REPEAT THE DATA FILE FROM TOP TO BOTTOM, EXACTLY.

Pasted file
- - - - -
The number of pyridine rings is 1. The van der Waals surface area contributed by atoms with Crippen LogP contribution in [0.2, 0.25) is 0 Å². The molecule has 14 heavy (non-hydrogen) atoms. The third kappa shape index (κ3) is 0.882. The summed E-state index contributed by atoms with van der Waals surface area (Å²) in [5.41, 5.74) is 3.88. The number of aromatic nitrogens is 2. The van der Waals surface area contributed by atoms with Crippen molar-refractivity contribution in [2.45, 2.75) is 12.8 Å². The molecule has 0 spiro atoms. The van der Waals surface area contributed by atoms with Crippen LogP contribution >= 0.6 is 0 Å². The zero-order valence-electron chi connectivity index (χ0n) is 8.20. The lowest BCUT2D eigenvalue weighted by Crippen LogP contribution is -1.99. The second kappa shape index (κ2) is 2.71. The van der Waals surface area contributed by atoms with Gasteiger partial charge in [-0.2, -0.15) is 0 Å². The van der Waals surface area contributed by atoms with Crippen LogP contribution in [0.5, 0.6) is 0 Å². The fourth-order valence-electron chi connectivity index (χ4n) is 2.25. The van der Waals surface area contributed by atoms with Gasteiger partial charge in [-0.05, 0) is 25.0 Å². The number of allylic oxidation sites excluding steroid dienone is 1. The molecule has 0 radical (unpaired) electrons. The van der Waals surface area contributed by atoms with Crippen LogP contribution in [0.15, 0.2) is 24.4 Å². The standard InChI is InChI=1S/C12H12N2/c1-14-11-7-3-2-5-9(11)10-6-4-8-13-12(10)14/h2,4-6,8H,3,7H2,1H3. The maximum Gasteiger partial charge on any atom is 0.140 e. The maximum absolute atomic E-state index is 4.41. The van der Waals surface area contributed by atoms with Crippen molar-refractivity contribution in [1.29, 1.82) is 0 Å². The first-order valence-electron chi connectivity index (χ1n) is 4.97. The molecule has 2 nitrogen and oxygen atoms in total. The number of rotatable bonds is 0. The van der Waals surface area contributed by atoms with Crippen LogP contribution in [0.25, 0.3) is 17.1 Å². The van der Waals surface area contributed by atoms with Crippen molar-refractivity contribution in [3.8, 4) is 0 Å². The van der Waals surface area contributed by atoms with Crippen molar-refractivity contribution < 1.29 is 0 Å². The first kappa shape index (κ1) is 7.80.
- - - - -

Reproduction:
The number of pyridine rings is 1. The van der Waals surface area contributed by atoms with Crippen LogP contribution in [0.2, 0.25) is 0 Å². The molecule has 14 heavy (non-hydrogen) atoms. The third kappa shape index (κ3) is 0.882. The summed E-state index contributed by atoms with van der Waals surface area (Å²) in [5.41, 5.74) is 3.88. The number of aromatic nitrogens is 2. The van der Waals surface area contributed by atoms with Crippen molar-refractivity contribution in [2.45, 2.75) is 12.8 Å². The molecule has 0 spiro atoms. The van der Waals surface area contributed by atoms with Crippen LogP contribution >= 0.6 is 0 Å². The zero-order valence-electron chi connectivity index (χ0n) is 8.20. The lowest BCUT2D eigenvalue weighted by Crippen LogP contribution is -1.99. The second kappa shape index (κ2) is 2.71. The van der Waals surface area contributed by atoms with Gasteiger partial charge in [-0.2, -0.15) is 0 Å². The van der Waals surface area contributed by atoms with Crippen LogP contribution in [0.5, 0.6) is 0 Å². The fourth-order valence-electron chi connectivity index (χ4n) is 2.25. The van der Waals surface area contributed by atoms with Gasteiger partial charge in [-0.05, 0) is 25.0 Å². The number of allylic oxidation sites excluding steroid dienone is 1. The molecule has 0 radical (unpaired) electrons. The van der Waals surface area contributed by atoms with Crippen LogP contribution in [0.15, 0.2) is 24.4 Å². The standard InChI is InChI=1S/C12H12N2/c1-14-11-7-3-2-5-9(11)10-6-4-8-13-12(10)14/h2,4-6,8H,3,7H2,1H3. The maximum Gasteiger partial charge on any atom is 0.140 e. The maximum absolute atomic E-state index is 4.41. The van der Waals surface area contributed by atoms with Crippen molar-refractivity contribution in [1.29, 1.82) is 0 Å². The first-order valence-electron chi connectivity index (χ1n) is 4.97. The molecule has 2 nitrogen and oxygen atoms in total. The number of rotatable bonds is 0. The van der Waals surface area contributed by atoms with Crippen LogP contribution in [0.25, 0.3) is 17.1 Å². The van der Waals surface area contributed by atoms with Crippen molar-refractivity contribution in [3.8, 4) is 0 Å². The van der Waals surface area contributed by atoms with Crippen molar-refractivity contribution < 1.29 is 0 Å². The first kappa shape index (κ1) is 7.80.